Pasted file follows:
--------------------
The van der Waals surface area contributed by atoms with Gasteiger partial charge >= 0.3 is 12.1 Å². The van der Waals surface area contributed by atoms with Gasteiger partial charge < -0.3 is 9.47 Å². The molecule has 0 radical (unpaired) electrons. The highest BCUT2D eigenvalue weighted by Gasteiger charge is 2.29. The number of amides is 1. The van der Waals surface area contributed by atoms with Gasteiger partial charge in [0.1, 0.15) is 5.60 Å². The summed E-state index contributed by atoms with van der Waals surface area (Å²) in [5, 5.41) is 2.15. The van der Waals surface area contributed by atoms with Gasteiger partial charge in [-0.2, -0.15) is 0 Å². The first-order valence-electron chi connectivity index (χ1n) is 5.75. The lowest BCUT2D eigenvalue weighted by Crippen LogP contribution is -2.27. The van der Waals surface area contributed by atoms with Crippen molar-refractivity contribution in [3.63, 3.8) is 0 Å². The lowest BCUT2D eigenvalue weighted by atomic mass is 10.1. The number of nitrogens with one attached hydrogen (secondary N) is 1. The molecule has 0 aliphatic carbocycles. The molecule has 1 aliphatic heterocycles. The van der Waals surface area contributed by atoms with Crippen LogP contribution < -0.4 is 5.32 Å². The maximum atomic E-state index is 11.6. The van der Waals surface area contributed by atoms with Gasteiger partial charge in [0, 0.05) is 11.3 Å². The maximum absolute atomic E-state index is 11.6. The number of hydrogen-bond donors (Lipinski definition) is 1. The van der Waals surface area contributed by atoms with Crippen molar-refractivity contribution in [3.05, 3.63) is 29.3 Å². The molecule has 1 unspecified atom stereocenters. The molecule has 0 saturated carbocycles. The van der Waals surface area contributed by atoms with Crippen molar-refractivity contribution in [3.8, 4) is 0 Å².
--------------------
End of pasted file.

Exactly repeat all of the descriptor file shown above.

The van der Waals surface area contributed by atoms with Gasteiger partial charge >= 0.3 is 12.1 Å². The van der Waals surface area contributed by atoms with Gasteiger partial charge < -0.3 is 9.47 Å². The molecule has 0 radical (unpaired) electrons. The highest BCUT2D eigenvalue weighted by Gasteiger charge is 2.29. The number of amides is 1. The van der Waals surface area contributed by atoms with Gasteiger partial charge in [0.1, 0.15) is 5.60 Å². The summed E-state index contributed by atoms with van der Waals surface area (Å²) in [5, 5.41) is 2.15. The van der Waals surface area contributed by atoms with Gasteiger partial charge in [-0.2, -0.15) is 0 Å². The first-order valence-electron chi connectivity index (χ1n) is 5.75. The lowest BCUT2D eigenvalue weighted by Crippen LogP contribution is -2.27. The van der Waals surface area contributed by atoms with Crippen molar-refractivity contribution in [3.63, 3.8) is 0 Å². The lowest BCUT2D eigenvalue weighted by atomic mass is 10.1. The number of nitrogens with one attached hydrogen (secondary N) is 1. The molecule has 0 aliphatic carbocycles. The molecule has 1 aliphatic heterocycles. The van der Waals surface area contributed by atoms with Crippen LogP contribution < -0.4 is 5.32 Å². The maximum atomic E-state index is 11.6. The van der Waals surface area contributed by atoms with Gasteiger partial charge in [0, 0.05) is 11.3 Å². The maximum absolute atomic E-state index is 11.6. The number of hydrogen-bond donors (Lipinski definition) is 1. The van der Waals surface area contributed by atoms with Crippen molar-refractivity contribution in [3.05, 3.63) is 29.3 Å². The molecule has 1 unspecified atom stereocenters. The molecule has 0 saturated carbocycles. The van der Waals surface area contributed by atoms with Crippen molar-refractivity contribution in [3.8, 4) is 0 Å².